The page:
1. (noun) green tree gecko and jewelled gecko, Naultinus spp. - green geckos of various species found in low, dense shrubbery.
4. (verb) (-na) to rise - used in the passive for the rising of stars and heavenly bodies.
5. (noun) kākā snare - a perch placed in a tree for a decoy kākā to lure in other kākā.
1. (noun) leader of a flock of kākā, orator.
2. (noun) kōwhai of various species including Sophora microphylla, Sophora tetraptera and prostrate kōwhai, Sophora prostrata - small-leaved native trees common along riverbanks and forest margins and noted for their hanging clusters of large yellow flowers in early spring.
Ka tino purotu te puāwai o te rākau, arā, o te kōwhai, o te hutukawa, o te rātā, o te heketara, o te rangiora (TTT 1/4/1929:972). / The flowers of the trees were quite beautiful, that is of the kōwhai, the pōhutukawa, the rātā, the tree daisy and the rangiora.
See also kōhai
2. (stative) be yellow.
1. (noun) kākā beak, Clianthus maximus - a many-branched, spreading shrub with clusters of large, bright scarlet flowers. Larger plant than Clianthus puniceus and has glossy leaflets. Now rare in the wild.
See also kōwhai ngutu kākā
1. (noun) seed kūmara, kūmara tubers.
He tika titiro ai ngā tūpuna ki ngā pō tika hei rerenga mō te kūmara, hei ngā pō kore ua nō te mea ki te rokohanga te kōpura kūmara e te ua ka mate (TKO 11/1920:4). / It's right that the ancestors considered what were the correct nights for planting kūmara and nights when there was no rain, because if it rained the kūmara tubers would die.
1. (noun) leader of a flock of kākā, leader.
Takoto mai, e koro, kia tangihia koe e ō iwi. Auē! Ka mau te punga here o te waka nei. Ka ngaro koe, te kaihautū, te kākākura o roto i te pōkai, te puhi o Aotearoa, te kura whakahirahira o Te Waipounamu, te mauri o te whenua, te mauri o te tangata, haere! Haere rā! (TP 7/1906:9) / Lie in state, sir, to be wept over by your people. The anchor of this canoe is taken. You are gone, the fugleman, the leader of the flock, the adored one of the North Island, the important treasure of the South Island, the life force of the land and the people. Depart! Farewell!
1. (noun) barb (of a spear, etc.).
Ka tāreia kia iti, kia kotahi inihi me te koata pea te mātotoru o waenganui, ā kia toru koata inihi pea ngā pito, ka waruhia kia pai, kia maene, kia tika hoki, ā, kātahi ka mahia he tarakāniwha. Taua mea te tarakāniwha, he wheua, e waruhia ana kia koi tētehi pito, ka whakatara (kāniwha) anō tētehi taha, hei maunga mō te manu ina tū, ā ka werohia e te tangata (JPS 1895:134). / It's fashioned so that it's small, about one and a quarter inches thick in the middle and approximately three quarters of an inch near the ends, then scraped nicely to be quite smooth and straight, and then fitted with a barb. That is made of bone, one end of which is sharpened by scraping, and one side is serrated in order to hold the bird when a person spears it.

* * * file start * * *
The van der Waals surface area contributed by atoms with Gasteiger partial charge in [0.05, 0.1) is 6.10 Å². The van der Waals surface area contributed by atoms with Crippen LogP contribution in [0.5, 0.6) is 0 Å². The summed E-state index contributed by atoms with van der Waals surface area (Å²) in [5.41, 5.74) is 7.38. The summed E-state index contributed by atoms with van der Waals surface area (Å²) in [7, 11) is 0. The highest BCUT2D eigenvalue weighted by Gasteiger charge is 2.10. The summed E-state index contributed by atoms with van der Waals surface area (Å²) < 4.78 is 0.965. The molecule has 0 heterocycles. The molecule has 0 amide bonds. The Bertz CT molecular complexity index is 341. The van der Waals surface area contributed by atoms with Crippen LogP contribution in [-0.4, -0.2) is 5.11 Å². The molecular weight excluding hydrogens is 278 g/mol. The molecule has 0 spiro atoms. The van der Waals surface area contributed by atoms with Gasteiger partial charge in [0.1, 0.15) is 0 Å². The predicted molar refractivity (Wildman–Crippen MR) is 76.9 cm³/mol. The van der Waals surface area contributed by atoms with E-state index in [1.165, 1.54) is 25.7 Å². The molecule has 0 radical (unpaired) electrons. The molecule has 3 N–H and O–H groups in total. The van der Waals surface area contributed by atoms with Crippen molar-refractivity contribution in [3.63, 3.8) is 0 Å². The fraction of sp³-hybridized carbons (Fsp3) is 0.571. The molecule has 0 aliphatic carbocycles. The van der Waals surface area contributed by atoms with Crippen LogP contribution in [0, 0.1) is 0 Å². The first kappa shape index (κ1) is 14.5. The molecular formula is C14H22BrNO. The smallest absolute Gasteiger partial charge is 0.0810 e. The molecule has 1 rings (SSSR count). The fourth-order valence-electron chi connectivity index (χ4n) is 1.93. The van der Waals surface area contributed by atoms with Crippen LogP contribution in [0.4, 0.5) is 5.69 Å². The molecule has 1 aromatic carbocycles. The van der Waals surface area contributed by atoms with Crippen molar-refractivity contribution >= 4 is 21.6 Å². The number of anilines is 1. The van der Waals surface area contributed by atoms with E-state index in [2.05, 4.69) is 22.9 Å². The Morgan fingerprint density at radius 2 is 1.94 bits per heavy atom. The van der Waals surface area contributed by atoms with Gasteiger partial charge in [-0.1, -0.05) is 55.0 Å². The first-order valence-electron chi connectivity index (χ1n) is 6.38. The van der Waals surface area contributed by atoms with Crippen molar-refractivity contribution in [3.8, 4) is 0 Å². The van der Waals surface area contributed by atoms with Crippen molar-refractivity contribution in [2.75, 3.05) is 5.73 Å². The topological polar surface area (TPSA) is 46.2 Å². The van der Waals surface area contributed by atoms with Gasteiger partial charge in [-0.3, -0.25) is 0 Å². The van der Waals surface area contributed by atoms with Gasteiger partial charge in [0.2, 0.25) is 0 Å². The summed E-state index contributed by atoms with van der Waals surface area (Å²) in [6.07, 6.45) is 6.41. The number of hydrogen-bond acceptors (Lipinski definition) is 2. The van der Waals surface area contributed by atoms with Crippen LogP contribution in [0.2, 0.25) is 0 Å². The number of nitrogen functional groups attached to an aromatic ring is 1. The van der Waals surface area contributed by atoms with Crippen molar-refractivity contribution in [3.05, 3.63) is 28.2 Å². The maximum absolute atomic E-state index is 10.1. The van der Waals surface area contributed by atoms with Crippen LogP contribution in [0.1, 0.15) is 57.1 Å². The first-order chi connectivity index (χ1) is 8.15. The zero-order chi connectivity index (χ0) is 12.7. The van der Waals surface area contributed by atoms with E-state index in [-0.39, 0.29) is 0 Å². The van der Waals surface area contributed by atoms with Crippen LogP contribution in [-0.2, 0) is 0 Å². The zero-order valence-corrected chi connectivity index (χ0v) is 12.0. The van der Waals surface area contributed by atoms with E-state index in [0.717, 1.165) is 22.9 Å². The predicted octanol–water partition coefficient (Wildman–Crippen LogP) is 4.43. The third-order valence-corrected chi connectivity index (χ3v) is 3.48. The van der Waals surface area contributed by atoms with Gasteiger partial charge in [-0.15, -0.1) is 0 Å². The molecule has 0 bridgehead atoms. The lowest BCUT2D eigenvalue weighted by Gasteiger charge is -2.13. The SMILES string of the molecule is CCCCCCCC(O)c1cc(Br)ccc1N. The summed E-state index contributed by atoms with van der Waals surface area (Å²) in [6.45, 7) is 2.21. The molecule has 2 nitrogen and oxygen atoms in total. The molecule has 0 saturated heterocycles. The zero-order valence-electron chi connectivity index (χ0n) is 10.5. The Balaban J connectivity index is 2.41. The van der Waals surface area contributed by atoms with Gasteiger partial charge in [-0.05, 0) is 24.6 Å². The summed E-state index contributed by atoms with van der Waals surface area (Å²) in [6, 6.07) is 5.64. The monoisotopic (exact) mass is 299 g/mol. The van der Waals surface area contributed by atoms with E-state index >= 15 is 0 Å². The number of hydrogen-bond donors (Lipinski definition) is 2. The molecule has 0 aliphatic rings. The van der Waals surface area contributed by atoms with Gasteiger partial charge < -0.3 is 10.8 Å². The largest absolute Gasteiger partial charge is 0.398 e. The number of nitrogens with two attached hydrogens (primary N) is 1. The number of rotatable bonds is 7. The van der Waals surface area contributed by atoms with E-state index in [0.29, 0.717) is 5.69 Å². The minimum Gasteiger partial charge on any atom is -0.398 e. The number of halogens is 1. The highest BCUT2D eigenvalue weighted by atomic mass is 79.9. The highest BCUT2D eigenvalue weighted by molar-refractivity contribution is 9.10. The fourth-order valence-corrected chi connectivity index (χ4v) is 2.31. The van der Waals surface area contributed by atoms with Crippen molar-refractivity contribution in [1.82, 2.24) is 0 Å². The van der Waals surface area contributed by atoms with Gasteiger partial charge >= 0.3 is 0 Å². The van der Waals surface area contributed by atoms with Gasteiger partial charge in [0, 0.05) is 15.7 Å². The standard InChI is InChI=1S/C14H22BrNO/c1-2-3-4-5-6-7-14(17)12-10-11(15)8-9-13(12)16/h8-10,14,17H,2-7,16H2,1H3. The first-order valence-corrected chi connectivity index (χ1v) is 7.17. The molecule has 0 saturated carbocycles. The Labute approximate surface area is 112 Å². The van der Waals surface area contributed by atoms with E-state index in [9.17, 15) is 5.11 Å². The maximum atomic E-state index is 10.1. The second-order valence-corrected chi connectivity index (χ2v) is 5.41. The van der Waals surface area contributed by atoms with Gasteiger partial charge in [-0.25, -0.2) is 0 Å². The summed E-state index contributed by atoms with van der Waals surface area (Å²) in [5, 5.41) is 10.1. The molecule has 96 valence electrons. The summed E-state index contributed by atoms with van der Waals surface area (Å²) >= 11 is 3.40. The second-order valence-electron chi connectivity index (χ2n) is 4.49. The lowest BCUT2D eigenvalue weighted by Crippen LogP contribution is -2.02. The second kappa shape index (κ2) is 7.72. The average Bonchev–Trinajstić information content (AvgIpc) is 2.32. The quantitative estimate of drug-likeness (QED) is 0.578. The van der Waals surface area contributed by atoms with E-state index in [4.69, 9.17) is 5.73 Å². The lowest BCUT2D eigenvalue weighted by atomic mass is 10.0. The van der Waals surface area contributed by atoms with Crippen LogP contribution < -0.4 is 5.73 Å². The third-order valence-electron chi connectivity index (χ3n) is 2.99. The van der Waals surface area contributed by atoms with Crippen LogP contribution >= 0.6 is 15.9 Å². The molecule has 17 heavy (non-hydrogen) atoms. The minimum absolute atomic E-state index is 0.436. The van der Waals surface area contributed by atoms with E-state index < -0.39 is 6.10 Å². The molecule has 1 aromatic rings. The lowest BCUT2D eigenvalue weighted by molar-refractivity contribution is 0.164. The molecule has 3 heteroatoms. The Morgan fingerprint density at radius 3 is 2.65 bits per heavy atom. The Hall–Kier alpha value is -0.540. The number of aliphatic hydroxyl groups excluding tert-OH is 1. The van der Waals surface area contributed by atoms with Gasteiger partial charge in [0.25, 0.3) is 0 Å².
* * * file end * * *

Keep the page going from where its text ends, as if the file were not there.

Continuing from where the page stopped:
1. (noun) a variety of kūmara.
Ko te whakapae, e toru o ēnei momo kūmara, arā, te taputini, te rekamaroa, te hutihuti – nō mua i te taenga o te Pākehā ki Aotearoa (Te Ara 2013). / The suggestion is that three of these varieties of kūmara – taputini, rekamaroa and hutihuti – are from before European arrival in Aotearoa/New Zealand.
1. (noun) aristocracy, royal family of the Kīngitanga (usually defined as the descendants of Tāwhiao).
1. (noun) kōkako, Callaeas cinerea - a large, dark bluish-grey, rare forest bird of limited flight with a black facial mask, blue wattles (North Island), a short strongly arched bill, long black legs and a long tail. The South Island has orange wattles but is thought to be extinct. Personified in the following example.
(Te Māhuri Textbook (Ed. 2): 172;)
1. 'The widespread calm of Pleiades - the name of the coat of arms of the Kīngitanga which was designed by two Tainui tohunga, Tīwai Parāone of the Hauraki tribes and Te Aokatoa of the Waikato and Raukawa tribes. The work was approved in the time of King Tāwhiao, the second Māori king. The double spiral in the centre represents the creation with the series of strokes between the double lines marking off the various stages in the creation of the world. The figure on the right represents te atuatanga (spirituality) and the one on the left aituā (misfortune). The cross with the heart design represents Christianity while the seven stars represent Matariki, the Pleiades. The nīkau tree and harakeke plant on the right represent housing and clothing of the ancient Māori. The mamaku, an edible tree fern, and para, the tuber of which was used as food, are symbolic of the food of the Māori.
(Te Kōhure Textbook (Ed. 2): 1;)
Hei tohu i te mana me te awe hoki o Mere Rikiriki, i tāpaetia atu ai e Kīngi Tāwhiao he haki māna, e mau nei te īngoa ko 'E Te Iwi Kia Ora'; kātahi te taonga matahīapo ko tēnei; ko ōna tino tohu ko Te Paki o Matariki (TTR 1996:171). / Mere Rikiriki's influence and mana is demonstrated by King Tawhiao's presentation to her of the flag with the name 'E Te Iwi Kia Ora'; this was a prized treasure with significant markings known as Te Paki o Matariki.